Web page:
So Cororaton’s words, based upon solid independent research, also goes to the heart of a common, and misplaced fear. While a direct hit by a tornado might devastate any house, old mobile home or seriously harm a manufactured home too, the video above reflects actual research by engineers and insurance companies into just how durable a manufactured home is.
MHLivingNews is about evidence, not mere opinion.
Yes, you can find examples of a manufactured home that is damaged, as the video above reflects. But as Democratic and Republican lawmakers who studied the issues found, contemporary manufactured homes make far more sense than other forms of so-called affordable housing.
Finally, HUD Secretary Ben Carson made the point in this last video that reveals just how durable and attractive a modern manufactured home can be. He didn’t say they were tornado proof, but he did say that they are resilient.
We’ve spent a lot more time in the past year dealing with public policy issues or other hot-button topics than previously, although we have always done some level of those kinds of reports on MHLivingNews. The reason we’ve stepped up the policy or scandal related in part is because the debate about manufactured home living has heated up. When people use emotionally charged language, or show only part of a story, it is good to step back and get more facts.
We have shown both sides of those stories for years, as this deeper dive by a manufactured home resident leader reveals.
When you go back to that CBS News video near the top of this article, there was no hint of concerns about fires or windstorms. Why not? Because what was true in the mobile home era that ended the day before June 15, 1976 has not been true since. No housing is 1000% risk free. That said, for over 4 decades now, part of why terminology matters is because manufactured homes are safer by design than the mobile homes or trailer houses of yesteryear. If we can just get more Americans using the correct terminology, that would be a good thing.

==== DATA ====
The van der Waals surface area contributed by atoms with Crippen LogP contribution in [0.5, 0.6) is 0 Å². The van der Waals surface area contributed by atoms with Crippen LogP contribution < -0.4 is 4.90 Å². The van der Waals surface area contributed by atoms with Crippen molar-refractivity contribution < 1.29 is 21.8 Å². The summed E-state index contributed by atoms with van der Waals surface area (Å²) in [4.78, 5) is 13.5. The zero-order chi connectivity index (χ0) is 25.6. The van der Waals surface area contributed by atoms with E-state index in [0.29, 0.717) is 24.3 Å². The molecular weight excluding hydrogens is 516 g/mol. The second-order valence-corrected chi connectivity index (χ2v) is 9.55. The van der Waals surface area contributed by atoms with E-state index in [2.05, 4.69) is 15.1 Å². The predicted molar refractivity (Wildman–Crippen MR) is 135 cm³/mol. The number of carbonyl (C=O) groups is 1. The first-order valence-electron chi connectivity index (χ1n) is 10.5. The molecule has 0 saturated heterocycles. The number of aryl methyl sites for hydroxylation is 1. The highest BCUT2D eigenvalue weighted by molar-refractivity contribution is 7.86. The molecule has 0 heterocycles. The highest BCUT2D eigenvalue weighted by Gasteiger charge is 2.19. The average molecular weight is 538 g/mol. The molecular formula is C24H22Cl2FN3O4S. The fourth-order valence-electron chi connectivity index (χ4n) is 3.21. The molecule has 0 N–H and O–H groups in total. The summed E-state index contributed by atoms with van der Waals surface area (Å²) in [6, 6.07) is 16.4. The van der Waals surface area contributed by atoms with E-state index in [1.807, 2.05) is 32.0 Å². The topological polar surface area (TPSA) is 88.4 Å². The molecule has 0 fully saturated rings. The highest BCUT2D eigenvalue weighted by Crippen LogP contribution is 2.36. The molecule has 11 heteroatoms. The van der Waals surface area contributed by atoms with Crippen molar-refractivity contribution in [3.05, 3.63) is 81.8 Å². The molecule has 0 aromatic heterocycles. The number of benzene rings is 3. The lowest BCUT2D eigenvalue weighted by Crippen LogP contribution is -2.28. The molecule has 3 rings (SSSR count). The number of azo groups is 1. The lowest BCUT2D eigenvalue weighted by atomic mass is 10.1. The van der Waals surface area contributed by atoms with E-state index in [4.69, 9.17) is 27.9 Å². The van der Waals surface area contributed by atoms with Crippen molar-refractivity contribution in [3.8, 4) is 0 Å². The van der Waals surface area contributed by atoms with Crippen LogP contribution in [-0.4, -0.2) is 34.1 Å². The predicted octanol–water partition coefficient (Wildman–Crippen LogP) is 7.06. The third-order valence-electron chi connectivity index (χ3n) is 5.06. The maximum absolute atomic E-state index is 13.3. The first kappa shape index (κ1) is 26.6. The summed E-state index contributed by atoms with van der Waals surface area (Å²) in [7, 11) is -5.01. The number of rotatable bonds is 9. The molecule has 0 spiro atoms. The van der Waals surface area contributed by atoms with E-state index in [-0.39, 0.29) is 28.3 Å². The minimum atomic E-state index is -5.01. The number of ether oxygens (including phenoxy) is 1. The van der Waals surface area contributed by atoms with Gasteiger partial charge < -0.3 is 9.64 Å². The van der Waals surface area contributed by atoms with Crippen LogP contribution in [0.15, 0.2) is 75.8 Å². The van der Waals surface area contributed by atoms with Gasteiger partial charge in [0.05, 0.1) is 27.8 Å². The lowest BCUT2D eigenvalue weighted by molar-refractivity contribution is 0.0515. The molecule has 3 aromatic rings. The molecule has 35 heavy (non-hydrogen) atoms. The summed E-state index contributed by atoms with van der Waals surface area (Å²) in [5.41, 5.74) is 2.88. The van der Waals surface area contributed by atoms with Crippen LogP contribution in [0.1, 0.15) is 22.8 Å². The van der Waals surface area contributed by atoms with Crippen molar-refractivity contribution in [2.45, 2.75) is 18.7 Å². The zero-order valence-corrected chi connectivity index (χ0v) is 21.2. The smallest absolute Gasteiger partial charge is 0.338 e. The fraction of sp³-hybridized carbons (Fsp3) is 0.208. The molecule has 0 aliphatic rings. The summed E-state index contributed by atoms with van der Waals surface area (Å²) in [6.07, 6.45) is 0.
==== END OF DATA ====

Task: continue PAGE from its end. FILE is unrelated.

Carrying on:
Nothing is changed until it is challenged. We got to know the Tye family, as we have so many others who are happy to own an affordable home made in a factory.
No business or profession is without its flaws. If you are pondering a new, more affordable home, it just makes sense to do your homework. Hundreds of articles and videos on this site can help in that process. “We Provide, You Decide.” © (Lifestyle news, reports, fact-checks, analysis, and commentary. Third-party images or content are provided under fair use guidelines for media.)
By L.A. “Tony” Kovach – for MHLivingNews.com.
Tony earned a journalism scholarship and earned numerous awards in history and in manufactured housing. For example, he earned the Lottinville Award in history from the University of Oklahoma, where he studied history and business management. He’s a managing member of LifeStyle Factory Homes, LLC, the parent company to MHProNews, and MHLivingNews.com. This article reflects the LLC’s and/or the writer’s position, and may or may not reflect the views of sponsors or supporters.
Connect on LinkedIn: http://www.linkedin.com/in/latonykovach
The text/image boxes below are linked to other reports, which can be accessed by clicking on them.